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Creatine Supplementation in Pediatric Rheumatology

The safety and scientific validity of this study is the responsibility of the study sponsor and investigators. Listing a study does not mean it has been evaluated by the U.S. Federal Government. Read our disclaimer for details. Identifier: NCT01217320
Recruitment Status : Unknown
Verified January 2012 by Bruno Gualano, University of Sao Paulo.
Recruitment status was:  Recruiting
First Posted : October 8, 2010
Last Update Posted : January 16, 2012
Information provided by (Responsible Party):
Bruno Gualano, University of Sao Paulo

Brief Summary:
Creatine supplementation may improve strength, muscle mass, bone mass and muscle function in healthy and elderly people. The investigators speculate that creatine supplementation could have therapeutic effects in pediatric rheumatic (i.e., juvenile systemic lupus erythematosus and juvenile dermatomyositis) patients who usually present muscle weakness, muscle wasting and bone mass loss.

Condition or disease Intervention/treatment Phase
Juvenile Systemic Lupus Erythematosus Juvenile Dermatomyositis Dietary Supplement: creatine Dietary Supplement: placebo (dextrose) Not Applicable

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Study Type : Interventional  (Clinical Trial)
Estimated Enrollment : 40 participants
Allocation: Randomized
Intervention Model: Parallel Assignment
Masking: Double (Participant, Investigator)
Primary Purpose: Treatment
Official Title: Efficacy and Safety of Creatine Supplementation in Patients With Juvenile Systemic Lupus Erythematosus and Juvenile Dermatomyositis
Study Start Date : January 2011
Estimated Primary Completion Date : September 2012
Estimated Study Completion Date : September 2012

Arm Intervention/treatment
Experimental: creatine supplementation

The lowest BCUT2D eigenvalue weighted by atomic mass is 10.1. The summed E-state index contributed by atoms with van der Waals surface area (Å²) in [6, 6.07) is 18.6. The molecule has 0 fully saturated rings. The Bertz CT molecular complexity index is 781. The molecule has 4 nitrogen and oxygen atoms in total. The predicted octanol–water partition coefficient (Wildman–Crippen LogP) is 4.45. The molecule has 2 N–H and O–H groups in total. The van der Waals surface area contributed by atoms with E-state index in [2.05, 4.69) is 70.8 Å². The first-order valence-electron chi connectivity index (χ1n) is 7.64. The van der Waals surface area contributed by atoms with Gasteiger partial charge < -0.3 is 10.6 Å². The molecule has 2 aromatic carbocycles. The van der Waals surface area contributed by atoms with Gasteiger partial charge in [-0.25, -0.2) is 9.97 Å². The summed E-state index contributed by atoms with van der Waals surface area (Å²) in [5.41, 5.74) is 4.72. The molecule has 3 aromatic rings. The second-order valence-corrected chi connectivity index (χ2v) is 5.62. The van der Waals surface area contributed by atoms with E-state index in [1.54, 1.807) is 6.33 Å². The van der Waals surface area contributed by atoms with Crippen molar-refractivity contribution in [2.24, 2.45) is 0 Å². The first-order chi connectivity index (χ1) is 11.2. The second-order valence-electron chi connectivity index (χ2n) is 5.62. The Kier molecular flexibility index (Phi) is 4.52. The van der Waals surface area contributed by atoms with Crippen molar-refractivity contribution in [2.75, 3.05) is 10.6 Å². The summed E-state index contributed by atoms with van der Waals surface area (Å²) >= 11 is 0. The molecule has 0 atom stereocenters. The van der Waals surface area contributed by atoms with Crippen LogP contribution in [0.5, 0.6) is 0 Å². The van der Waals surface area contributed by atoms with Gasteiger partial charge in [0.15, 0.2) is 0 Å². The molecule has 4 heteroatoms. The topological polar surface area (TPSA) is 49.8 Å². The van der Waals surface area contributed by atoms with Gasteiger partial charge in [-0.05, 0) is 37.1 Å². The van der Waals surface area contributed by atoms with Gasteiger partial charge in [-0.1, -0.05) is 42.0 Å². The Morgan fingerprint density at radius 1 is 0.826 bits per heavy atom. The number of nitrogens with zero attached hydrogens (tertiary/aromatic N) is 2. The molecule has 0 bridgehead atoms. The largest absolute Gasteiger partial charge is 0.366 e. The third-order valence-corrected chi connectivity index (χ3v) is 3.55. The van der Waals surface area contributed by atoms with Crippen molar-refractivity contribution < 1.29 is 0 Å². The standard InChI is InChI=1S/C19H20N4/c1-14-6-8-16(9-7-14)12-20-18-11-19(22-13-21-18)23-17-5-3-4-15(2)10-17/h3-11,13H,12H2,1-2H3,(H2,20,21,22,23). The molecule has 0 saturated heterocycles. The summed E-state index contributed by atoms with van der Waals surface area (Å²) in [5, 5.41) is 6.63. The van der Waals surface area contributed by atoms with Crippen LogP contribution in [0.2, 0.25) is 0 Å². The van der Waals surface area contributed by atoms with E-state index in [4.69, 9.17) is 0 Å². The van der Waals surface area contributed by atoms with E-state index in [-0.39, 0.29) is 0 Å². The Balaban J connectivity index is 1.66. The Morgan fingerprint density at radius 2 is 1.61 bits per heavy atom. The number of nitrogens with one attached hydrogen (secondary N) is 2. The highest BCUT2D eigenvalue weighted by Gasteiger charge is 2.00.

will receive 5g/d of creatine monohydrate throughout the trial
Dietary Supplement: creatine
5g/d throughout 12 weeks

Placebo Comparator: placebo
will receive 5g/d of placebo (dextrose) throughout the trial
Dietary Supplement: placebo (dextrose)
5g/d throughout 12 weeks

Primary Outcome Measures :
  1. muscle strength [ Time Frame: after six months ]

Secondary Outcome Measures :
  1. kidney function parameters [ Time Frame: after six months ]
  2. quality of life [ Time Frame: after six months ]
  3. muscle function [ Time Frame: after six months ]

Information from the National Library of Medicine

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Ages Eligible for Study:   6 Years to 18 Years   (Child, Adult)
Sexes Eligible for Study:   All
Accepts Healthy Volunteers:   No

Inclusion Criteria:

  • patients diagnosed with lupus systemic erythematosus and juvenile dermatomyositis
  • physically inactive
  • stable pharmacological treatment

Exclusion Criteria:

  • macroalbuminuria
  • GFR < 30 mL/min/1.73m2
  • use of oral anticontraceptive agents
  • pregnancy
  • diabetes mellitus
  • hypothyroidism

Information from the National Library of Medicine

To learn more about this study, you or your doctor may contact the study research staff using the contact information provided by the sponsor.

Please refer to this study by its identifier (NCT number): NCT01217320

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Contact: Bruno Gualano, PhD 551130913096

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University of Sao Paulo Recruiting
Sao Paulo, Brazil, 05508-30
Contact: Bruno Gualano, PhD   
Principal Investigator: Bruno Gualano, PhD         
Sponsors and Collaborators
University of Sao Paulo
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Study Director: Bruno Gualano, PhD University of Sao Paulo
Study Director: Eloisa Bonfa, MD, PhD University of Sao Paulo

Publications automatically indexed to this study by Identifier (NCT Number):
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Responsible Party: Bruno Gualano, Principal Investigator, University of Sao Paulo Identifier: NCT01217320    
Other Study ID Numbers: Cr in rheumato
First Posted: October 8, 2010    Key Record Dates
Last Update Posted: January 16, 2012
Last Verified: January 2012
Keywords provided by Bruno Gualano, University of Sao Paulo:
creatine supplementation
quality of life
juvenile systemic lupus erythematosus
juvenile dermatomyositis
Additional relevant MeSH terms:
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Lupus Erythematosus, Systemic
Connective Tissue Diseases
Autoimmune Diseases
Immune System Diseases
Muscular Diseases
Musculoskeletal Diseases
Neuromuscular Diseases
Nervous System Diseases
Skin Diseases